How Ferrari has slashed Red Bull’s F1 top speed advantage

Ferrari might not have been adopting Red Bull’s policy of throwing update after update at its 2022 Formula 1 car, but it has still been making important progress.

Charles Leclerc, Ferrari F1-75 rear wing detail

In fact, a recent concerted effort to address and close down a clear deficit it had to its main championship rival has paid off dividends, and could be significant for the title battle.

Since the start of the year, GPS data of the Red Bull RB18 and the Ferrari F1-75 showed they achieved their lap times in different ways.

The Ferrari was better in slow and medium corners, while the Red Bull stretched its legs on the straights with a significant top speed advantage.

And, as team boss Mattia Binotto readily admitted, the extent of Ferrari’s deficit – especially when the DRS was open – was something that could not be ignored.

“We had a disadvantage compared to the Red Bull no doubt, in terms of straight-line speed especially in the DRS zone,” he said. “So in terms of the power of their DRS compared to ours, we worked a lot on it.”

That work culminated in the arrival of a new rear wing at the Canadian Grand Prix, but the team would only have enough parts available on this occasion for one of its drivers.

Charles Leclerc was selected owing to the Monegasque driver having to start the race from the back due to power unit penalties. If he spun and broke it in the wet qualifying session, then a pit lane start for switching to the older spec would not have been a total disaster

In Montreal already it became apparent just how different the two wings were when compared with one another. This was backed by the official speed trap figures, with Leclerc topping the charts at 342.7km/h, whilst Sainz was only able to achieve 331.3km/h.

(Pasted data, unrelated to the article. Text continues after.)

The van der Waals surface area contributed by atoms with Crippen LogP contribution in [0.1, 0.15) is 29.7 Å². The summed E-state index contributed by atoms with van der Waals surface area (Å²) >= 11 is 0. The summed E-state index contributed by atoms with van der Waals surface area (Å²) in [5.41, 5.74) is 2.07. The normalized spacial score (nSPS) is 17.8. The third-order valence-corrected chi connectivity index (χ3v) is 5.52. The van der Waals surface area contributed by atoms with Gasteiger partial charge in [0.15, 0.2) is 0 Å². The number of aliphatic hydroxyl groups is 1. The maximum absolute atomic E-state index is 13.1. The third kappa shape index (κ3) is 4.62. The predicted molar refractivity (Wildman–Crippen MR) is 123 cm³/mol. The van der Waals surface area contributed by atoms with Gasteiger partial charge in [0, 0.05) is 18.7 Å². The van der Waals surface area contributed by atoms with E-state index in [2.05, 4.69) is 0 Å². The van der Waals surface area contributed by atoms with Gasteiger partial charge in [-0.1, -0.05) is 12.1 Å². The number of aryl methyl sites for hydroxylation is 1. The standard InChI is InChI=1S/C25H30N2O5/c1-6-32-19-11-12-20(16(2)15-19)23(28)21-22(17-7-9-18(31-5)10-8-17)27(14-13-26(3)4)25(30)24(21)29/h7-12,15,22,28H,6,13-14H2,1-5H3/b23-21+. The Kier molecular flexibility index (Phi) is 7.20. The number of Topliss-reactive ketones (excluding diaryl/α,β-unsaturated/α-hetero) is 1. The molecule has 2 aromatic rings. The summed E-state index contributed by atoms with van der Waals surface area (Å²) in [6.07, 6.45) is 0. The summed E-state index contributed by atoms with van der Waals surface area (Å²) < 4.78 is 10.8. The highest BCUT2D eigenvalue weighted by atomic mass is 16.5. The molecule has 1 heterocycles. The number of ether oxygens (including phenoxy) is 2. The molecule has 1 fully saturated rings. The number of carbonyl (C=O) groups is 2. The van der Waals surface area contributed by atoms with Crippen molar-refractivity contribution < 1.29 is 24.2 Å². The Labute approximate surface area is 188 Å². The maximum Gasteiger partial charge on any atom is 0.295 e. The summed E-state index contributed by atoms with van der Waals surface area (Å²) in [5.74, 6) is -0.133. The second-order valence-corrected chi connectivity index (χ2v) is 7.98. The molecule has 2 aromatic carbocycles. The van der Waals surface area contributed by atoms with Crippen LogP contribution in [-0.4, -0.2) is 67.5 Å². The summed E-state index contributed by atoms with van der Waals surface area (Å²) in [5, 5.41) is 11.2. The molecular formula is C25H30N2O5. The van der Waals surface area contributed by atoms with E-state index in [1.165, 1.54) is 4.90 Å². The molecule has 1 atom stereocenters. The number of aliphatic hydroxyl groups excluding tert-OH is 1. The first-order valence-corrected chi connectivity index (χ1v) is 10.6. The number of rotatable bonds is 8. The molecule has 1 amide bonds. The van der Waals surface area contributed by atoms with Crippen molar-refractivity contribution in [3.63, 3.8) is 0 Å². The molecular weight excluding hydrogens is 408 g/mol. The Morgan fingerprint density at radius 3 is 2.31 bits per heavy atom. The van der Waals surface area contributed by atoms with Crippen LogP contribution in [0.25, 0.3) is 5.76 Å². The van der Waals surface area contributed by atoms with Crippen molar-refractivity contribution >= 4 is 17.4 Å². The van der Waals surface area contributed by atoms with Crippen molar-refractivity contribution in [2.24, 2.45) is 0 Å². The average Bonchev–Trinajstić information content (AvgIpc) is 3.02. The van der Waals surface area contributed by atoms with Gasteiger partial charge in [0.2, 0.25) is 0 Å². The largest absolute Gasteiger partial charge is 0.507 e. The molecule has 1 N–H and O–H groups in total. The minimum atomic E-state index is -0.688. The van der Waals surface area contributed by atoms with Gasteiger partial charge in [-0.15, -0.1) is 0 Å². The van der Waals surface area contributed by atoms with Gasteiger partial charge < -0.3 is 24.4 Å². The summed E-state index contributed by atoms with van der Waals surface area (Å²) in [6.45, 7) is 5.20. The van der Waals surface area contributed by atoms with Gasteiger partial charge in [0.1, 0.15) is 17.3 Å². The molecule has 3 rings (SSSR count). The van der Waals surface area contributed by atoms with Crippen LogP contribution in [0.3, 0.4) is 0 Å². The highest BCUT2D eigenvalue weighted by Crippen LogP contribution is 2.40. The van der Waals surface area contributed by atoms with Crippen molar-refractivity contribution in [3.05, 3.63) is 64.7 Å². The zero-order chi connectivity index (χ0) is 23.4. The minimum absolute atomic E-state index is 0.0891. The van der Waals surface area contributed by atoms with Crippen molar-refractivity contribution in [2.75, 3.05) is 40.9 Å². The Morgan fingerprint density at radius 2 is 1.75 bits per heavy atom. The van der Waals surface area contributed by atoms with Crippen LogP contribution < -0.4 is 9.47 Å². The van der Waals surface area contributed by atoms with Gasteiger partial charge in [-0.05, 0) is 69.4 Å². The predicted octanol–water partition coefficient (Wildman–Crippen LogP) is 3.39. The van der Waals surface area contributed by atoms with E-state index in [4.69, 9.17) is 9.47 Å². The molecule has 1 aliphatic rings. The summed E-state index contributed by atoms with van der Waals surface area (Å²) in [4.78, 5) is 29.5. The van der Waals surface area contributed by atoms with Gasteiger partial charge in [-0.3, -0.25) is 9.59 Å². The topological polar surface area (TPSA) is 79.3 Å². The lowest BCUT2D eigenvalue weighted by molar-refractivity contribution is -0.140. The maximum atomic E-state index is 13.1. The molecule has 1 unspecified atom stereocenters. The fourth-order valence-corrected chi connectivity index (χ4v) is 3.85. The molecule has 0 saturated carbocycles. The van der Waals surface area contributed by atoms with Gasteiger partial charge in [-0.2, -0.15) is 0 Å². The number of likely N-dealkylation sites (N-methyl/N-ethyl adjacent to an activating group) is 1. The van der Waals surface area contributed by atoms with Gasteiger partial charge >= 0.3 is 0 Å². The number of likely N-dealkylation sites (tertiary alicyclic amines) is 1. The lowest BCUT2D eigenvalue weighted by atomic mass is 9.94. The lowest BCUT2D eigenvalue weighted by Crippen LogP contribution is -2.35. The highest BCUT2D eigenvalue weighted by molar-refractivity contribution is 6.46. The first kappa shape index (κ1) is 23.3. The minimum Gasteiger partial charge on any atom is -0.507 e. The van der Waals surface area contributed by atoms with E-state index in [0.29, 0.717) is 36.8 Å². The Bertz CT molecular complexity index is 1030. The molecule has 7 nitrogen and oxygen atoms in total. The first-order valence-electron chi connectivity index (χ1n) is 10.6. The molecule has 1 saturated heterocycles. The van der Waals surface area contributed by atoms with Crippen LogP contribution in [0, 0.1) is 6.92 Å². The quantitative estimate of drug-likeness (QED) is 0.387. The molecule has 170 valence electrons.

Meanwhile, over the finish line, Leclerc topped the chart at 300.6km/h, whilst Sainz was down at 294km/h.

Ferrari F1-75 rear wing comparison

Ferrari F1-75 rear wing comparison

Photo by: Giorgio Piola

The wing features several changes, with a notable reduction in the mainplane’s chord length in the central section leading to a much gentler transition toward the rolled endplates.

This contributes towards the downforce and drag reduction that has been observed, but there’s also the revisions to the beam wing to consider too, with both of the elements trimmed back towards their tips.

The changes made to the transition section in the outer portion of the wing is also contributing to Ferrari’s gains when it is able to deploy DRS, which is especially important when we consider qualifying.

F1 car designers always try to maximise the size of the opening, with an 85mm aperture between the mainplane and top flap permissible across the span, and this has been increased near the tip section on Ferrari’s new design.

However, it’s worth noting that this is a compromise between the competing design factors, with Ferrari previously favouring improved drag reduction when DRS was not in operation.

DRS open detail

DRS open detail

Photo by: Giorgio Piola

The changes that have been made result in a trade-off that the drivers must anticipate between their setup choices and in the performance of the tyre over the course of a race stint.

Meanwhile, Red Bull has been finessing and optimising other facets of the RB18’s design, as it feels there’s more performance to be gained from those areas.

That said, it has, since the Azerbaijan Grand Prix, opted to remove the upper of the two beam wing elements, helping to reduce the drag being generated.

Red Bull Racing RB18 beam wing comparison

Red Bull Racing RB18 beam wing comparison

Photo by: Giorgio Piola

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